Before Batillaria established its domain, the native California mud snail Cerithidea californica prevailed in Tomales Bay. After its introduction the snails were seen to coexist on the mudflat (Whitlatch & Obrebski 1980). Since then, the non-native has successfully taken over the flats of Tomales. Not only have these snails caused local extinctions of an ecologically similar species (Byers 2000), they have introduced a non-native parasite that has the potential to alter the mudflat community and possibly other levels of the food chain (Lafferty & Kuris 2009). The snails also cause a variety of habitat changes including an increase in hard substratum, as well as potential alterations to microalgal biomass (due to feeding habits) and competition with the infaunal community. The hard substrate created by their shells in some cases facilitates the invasion of other organisms, both native and non-native (Wonham et al. 2005) and may also affect shorebird foraging of what was once soft sediment.

Brightly marked Batillaria were used as part of a mark-recapture study

The spring months mark the re-appearance of the snails at Bodega Harbor. In the late fall the snails go under the mud and then reappear around May, a phenomenon unique to the new population found at Doran Beach (the snails at Tomales Bay are so abundant that they can be seen on the mudflat all year round). In the beginning of May, population surveys are carried out utilizing the same sampling protocol from year to year to maintain continuity. Methods include running a transect tape across the populated area and measuring vertical transects at random intervals. Sampling is done along the vertical transects, which entails sinking the sawed off top of a 5-gallon bucket into the mud and scooping up the surface with your hands. The sample is sieved (using a 2mm mesh) and the snails are put into a bag to be counted, sized and dissected in the lab. After the snails are dealt with in the lab all of our samples are put in the freezer for at least 24 hours and then disposed of using the designated protocol for marine invasive species.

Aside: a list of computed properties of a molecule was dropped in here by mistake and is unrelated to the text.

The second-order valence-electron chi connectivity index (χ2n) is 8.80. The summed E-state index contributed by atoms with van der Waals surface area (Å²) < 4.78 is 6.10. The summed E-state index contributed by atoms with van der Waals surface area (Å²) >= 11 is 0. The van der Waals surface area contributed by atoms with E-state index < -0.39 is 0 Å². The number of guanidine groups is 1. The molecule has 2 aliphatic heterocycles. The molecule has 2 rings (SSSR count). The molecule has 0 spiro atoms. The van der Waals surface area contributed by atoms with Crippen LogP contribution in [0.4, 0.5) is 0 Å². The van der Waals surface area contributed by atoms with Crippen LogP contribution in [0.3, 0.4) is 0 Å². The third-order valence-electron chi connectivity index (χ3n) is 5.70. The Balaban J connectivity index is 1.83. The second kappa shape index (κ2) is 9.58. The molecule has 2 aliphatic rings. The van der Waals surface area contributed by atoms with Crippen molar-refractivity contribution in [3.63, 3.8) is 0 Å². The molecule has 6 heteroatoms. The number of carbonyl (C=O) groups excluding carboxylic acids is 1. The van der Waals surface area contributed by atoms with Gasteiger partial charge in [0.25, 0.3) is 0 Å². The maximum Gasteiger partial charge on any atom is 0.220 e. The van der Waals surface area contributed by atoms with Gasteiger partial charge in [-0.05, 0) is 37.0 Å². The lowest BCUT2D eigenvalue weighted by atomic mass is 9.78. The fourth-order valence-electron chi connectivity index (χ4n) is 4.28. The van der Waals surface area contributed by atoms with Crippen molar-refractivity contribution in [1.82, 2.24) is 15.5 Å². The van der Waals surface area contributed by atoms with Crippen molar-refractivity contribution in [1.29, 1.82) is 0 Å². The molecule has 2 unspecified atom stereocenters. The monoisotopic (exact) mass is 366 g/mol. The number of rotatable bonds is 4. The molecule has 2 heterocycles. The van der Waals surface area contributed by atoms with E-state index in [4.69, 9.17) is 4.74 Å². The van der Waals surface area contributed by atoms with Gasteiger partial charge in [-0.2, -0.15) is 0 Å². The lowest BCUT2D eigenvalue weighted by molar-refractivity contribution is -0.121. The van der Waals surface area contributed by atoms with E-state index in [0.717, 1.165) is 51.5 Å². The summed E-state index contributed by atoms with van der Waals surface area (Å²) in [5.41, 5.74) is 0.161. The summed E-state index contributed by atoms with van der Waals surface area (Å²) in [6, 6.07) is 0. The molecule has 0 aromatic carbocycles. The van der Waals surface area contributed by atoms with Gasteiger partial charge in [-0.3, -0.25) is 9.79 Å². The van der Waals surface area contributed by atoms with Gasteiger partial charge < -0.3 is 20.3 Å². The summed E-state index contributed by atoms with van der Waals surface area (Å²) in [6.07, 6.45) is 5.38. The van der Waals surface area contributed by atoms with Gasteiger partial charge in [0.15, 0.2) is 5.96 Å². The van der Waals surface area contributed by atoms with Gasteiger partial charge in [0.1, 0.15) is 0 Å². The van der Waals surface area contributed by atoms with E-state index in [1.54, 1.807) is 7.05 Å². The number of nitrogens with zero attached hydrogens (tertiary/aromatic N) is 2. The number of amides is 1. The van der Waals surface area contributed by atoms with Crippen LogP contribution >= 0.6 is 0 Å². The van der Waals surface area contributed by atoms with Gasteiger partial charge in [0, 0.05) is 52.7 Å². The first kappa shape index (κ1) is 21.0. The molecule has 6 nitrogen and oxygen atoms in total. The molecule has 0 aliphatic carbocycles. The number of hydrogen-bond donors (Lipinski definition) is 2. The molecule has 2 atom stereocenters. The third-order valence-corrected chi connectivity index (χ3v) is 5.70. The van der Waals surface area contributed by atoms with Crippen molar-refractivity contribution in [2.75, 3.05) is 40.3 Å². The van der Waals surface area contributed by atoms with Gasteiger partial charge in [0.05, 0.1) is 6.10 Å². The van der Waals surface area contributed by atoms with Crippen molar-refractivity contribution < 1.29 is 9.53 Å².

The above population survey was conducted in Tomales Bay in 2008, providing a wealth of information concerning the established population, which was used to compare to the two new populations in San Francisco Bay and Bodega Harbor.  In May of 2010, Heidi Weiskel and I conducted the survey in Bodega Harbor at Doran Beach where the relatively new population exists. The population survey enables us to track its rate of spread, distribution and demographic characteristics. Information regarding sex, size and infection rate can be accounted for. In particular, the snails at Bodega Harbor provide a unique opportunity to test predictions concerning founder populations (for example, how quickly they spread, what their distribution patterns are, and how their size class structure changes over time).

Eradication

Prior to the 2010 field season, teams of volunteers handpicked and sieved for snails at Doran Beach, removing more than 10,000 pounds of snails! Because the population at Doran Beach is still relatively small, there’s a push to test different eradication methods in order to control the spread.

Funded by the California Sea Grant, a team of scientists from the Bodega Marine Lab spent the 2010 field season testing a device dubbed –“The Super Sucker”. This low-tech machine includes a gas-powered motor attached to a 5-gallon pail, complete with sieve, intake hose and bike break throttle. Two trial experiments were run, one at Doran Beach (low density <10 snails/m2) in Bodega Harbor and one at Walker Creek (high density >1000 snails/m2) in Tomales Bay. The experiments compared handpicking versus the “Super Sucker”, running methods of eradication simultaneously.  We hypothesized, as most would, that anything would be faster than tediously picking up snails by hand. We also thought that the Super Sucker would be able to pick up tinier snails that a hand-picker may not see.